The facts of life are that you don't have to own a slum to be a slum lord. I have seen a lot of poor people get screwed, blued, and tatooed by "The System." Often it starts with a few hot check fees at $27 or more a pop. Cost to the bank to process the bounced check, is less than $2. Assume a person bounces five checks because they forget an automatic withdrawal. Overdrawn by say $50, but the banks COULD clear bigger checks first to result in more fees. That is supposed to have been stopped. Who knows.Anyway, minimum of $130 in bank fees. Not unusual at all for the fees to far exceed the amount overdrawn. Assume salary of 30 hrs at minimum wage($7.25) is about $218 gross. Which barely pays the rent. Then, when the account holder gets behind, the State moves in with its criminal fees and court costs. This is big business in some cities and the lines on Hot Check plea day usually stretch outside and around a court building. Add anywhere from $500 to the $130 in fees plus monthly probation fees of maybe $25 and lawyer costs averaging $500. Now you are up to $1,280 if takes six months of payments to pay off the debt and court costs.In the meantime, the bank has put out an alert on the CHEX system and the poor person can not get a bank account until the bank is repaid. If then. Sooo, now it's off to the check cashing store where cashing $218 will run at least $12. To pay the electric bill, the victim has to pay another $1 for a money order, or use a gallon of gas driving to the utility window, or to a place which will accept utility payments. This occurs with every bill which has to be paid. Add a debit card to the mix with it's various fees and soon the modern day slum dweller can't pay the phone bill, so it gets cut off, and a fee charged to get it turned back on. Same with any utilities or cable. A few dollars in fees doesn't sound like much to somebody making in excess of $50,000 a year. But these people are making maybe $12,000ish a year. Some are 4 days on, 2 days off which puts them just below the level where they can get work benefits, and just above poverty level which restricts welfare type payments. And, because of the money problems, a car insurance bill is skipped, and wouldn't you just guess it! They get a traffic ticket for $150 and must get insurance reinstated. Now, they have to handle their life without a car, and pay for taxis or friends to run them everywhere. Not to mention the fact that they have just burned another week in wages fooling with the insurance problem,They begin to miss a day here and there at work.Now, the rabbit spends an inordinate amount of time trying to get the logistics of income and expenses covered. Not to mention the costs. And about that time, a kid gets sick, so it's off to the doctor where there is probably a small co-pay. And a day's missed work. Meanwhile this circus escalates to where they are hocking stuff to pay a few bills. Life has become an exercise in peonage. Something the Constitution says isn't supposed to exist. My BFF Fabia Sheen, Esq. has tried to help a few people who end up like this, and they can't even pay her a decent fee to do anything. I have read some of the files. It is horrible what is being done to these people. However, it's just the facts of life until Congress and state legislatures get off their asses. BUT, if they cut back on city's income, it has to come out of their budget. And, if the poor don't pay the bank fees, then the rich and middle class will have to. Or, start chopping the big banks off at the knees. Gonna happen - NOT.Squeeky FrommGirl Reporter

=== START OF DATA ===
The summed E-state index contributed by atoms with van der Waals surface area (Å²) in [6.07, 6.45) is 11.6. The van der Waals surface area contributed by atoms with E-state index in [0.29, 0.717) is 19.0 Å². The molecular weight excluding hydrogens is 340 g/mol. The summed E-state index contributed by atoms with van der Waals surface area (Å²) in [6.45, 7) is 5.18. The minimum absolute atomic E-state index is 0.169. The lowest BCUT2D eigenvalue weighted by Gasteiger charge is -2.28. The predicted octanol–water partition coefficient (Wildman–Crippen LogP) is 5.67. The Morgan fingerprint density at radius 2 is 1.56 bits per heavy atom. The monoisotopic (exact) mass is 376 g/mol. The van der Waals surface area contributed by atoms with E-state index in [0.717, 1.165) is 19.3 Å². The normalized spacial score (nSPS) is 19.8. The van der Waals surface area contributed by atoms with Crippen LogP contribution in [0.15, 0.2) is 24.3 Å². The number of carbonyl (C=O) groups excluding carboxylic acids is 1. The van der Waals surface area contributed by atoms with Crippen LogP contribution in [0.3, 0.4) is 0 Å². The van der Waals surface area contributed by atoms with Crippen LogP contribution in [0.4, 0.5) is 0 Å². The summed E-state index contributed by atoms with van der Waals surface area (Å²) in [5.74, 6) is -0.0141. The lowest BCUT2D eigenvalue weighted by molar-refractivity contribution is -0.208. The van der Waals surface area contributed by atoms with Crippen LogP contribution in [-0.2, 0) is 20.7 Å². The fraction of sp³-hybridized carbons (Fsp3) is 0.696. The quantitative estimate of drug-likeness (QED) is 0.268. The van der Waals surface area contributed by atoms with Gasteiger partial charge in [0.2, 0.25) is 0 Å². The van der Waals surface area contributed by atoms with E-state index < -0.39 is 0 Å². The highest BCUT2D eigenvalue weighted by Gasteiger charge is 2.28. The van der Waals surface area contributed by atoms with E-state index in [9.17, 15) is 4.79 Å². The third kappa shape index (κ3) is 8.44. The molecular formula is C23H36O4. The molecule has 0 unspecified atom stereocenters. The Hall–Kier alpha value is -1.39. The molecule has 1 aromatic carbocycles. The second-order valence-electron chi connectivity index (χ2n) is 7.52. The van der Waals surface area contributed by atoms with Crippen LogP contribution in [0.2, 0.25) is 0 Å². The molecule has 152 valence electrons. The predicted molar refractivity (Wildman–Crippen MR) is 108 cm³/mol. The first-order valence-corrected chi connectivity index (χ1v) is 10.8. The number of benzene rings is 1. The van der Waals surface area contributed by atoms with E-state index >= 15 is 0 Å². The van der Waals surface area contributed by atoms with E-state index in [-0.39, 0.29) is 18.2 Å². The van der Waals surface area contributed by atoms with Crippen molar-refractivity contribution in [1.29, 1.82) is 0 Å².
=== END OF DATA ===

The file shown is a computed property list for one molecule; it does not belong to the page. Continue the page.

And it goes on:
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Vice President Maru